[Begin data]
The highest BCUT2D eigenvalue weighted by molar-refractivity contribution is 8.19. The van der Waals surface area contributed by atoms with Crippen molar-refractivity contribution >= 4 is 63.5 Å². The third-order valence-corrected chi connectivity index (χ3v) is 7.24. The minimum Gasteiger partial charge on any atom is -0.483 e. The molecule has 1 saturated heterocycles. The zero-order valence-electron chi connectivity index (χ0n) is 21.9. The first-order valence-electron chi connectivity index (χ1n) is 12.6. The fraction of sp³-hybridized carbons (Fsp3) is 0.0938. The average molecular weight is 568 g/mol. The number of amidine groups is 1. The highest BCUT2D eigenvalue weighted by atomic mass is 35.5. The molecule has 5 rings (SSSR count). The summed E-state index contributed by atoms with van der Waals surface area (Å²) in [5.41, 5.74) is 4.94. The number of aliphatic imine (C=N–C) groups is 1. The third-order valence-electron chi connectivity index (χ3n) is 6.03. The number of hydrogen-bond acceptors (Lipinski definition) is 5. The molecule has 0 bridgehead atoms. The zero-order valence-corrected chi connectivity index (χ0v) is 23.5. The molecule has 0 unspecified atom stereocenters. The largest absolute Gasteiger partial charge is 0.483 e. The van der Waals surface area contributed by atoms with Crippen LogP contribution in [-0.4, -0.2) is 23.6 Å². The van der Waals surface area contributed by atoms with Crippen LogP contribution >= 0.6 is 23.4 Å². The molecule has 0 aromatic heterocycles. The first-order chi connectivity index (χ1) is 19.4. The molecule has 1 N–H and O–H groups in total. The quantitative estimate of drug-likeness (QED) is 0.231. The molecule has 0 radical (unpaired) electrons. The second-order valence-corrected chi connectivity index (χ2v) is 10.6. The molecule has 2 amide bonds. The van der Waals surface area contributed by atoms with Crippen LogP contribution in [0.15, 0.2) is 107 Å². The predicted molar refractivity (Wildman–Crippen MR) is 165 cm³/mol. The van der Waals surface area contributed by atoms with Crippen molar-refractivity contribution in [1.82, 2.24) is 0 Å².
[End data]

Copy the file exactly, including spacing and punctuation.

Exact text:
The highest BCUT2D eigenvalue weighted by molar-refractivity contribution is 8.19. The van der Waals surface area contributed by atoms with Crippen molar-refractivity contribution >= 4 is 63.5 Å². The third-order valence-corrected chi connectivity index (χ3v) is 7.24. The minimum Gasteiger partial charge on any atom is -0.483 e. The molecule has 1 saturated heterocycles. The zero-order valence-electron chi connectivity index (χ0n) is 21.9. The first-order valence-electron chi connectivity index (χ1n) is 12.6. The fraction of sp³-hybridized carbons (Fsp3) is 0.0938. The average molecular weight is 568 g/mol. The number of amidine groups is 1. The highest BCUT2D eigenvalue weighted by atomic mass is 35.5. The molecule has 5 rings (SSSR count). The summed E-state index contributed by atoms with van der Waals surface area (Å²) in [5.41, 5.74) is 4.94. The number of aliphatic imine (C=N–C) groups is 1. The third-order valence-electron chi connectivity index (χ3n) is 6.03. The number of hydrogen-bond acceptors (Lipinski definition) is 5. The molecule has 0 bridgehead atoms. The zero-order valence-corrected chi connectivity index (χ0v) is 23.5. The molecule has 0 unspecified atom stereocenters. The largest absolute Gasteiger partial charge is 0.483 e. The van der Waals surface area contributed by atoms with Crippen LogP contribution in [-0.4, -0.2) is 23.6 Å². The van der Waals surface area contributed by atoms with Crippen LogP contribution >= 0.6 is 23.4 Å². The molecule has 0 aromatic heterocycles. The first-order chi connectivity index (χ1) is 19.4. The molecule has 1 N–H and O–H groups in total. The quantitative estimate of drug-likeness (QED) is 0.231. The molecule has 0 radical (unpaired) electrons. The second-order valence-corrected chi connectivity index (χ2v) is 10.6. The molecule has 2 amide bonds. The van der Waals surface area contributed by atoms with Crippen LogP contribution in [0.15, 0.2) is 107 Å². The predicted molar refractivity (Wildman–Crippen MR) is 165 cm³/mol. The van der Waals surface area contributed by atoms with Crippen molar-refractivity contribution in [1.82, 2.24) is 0 Å².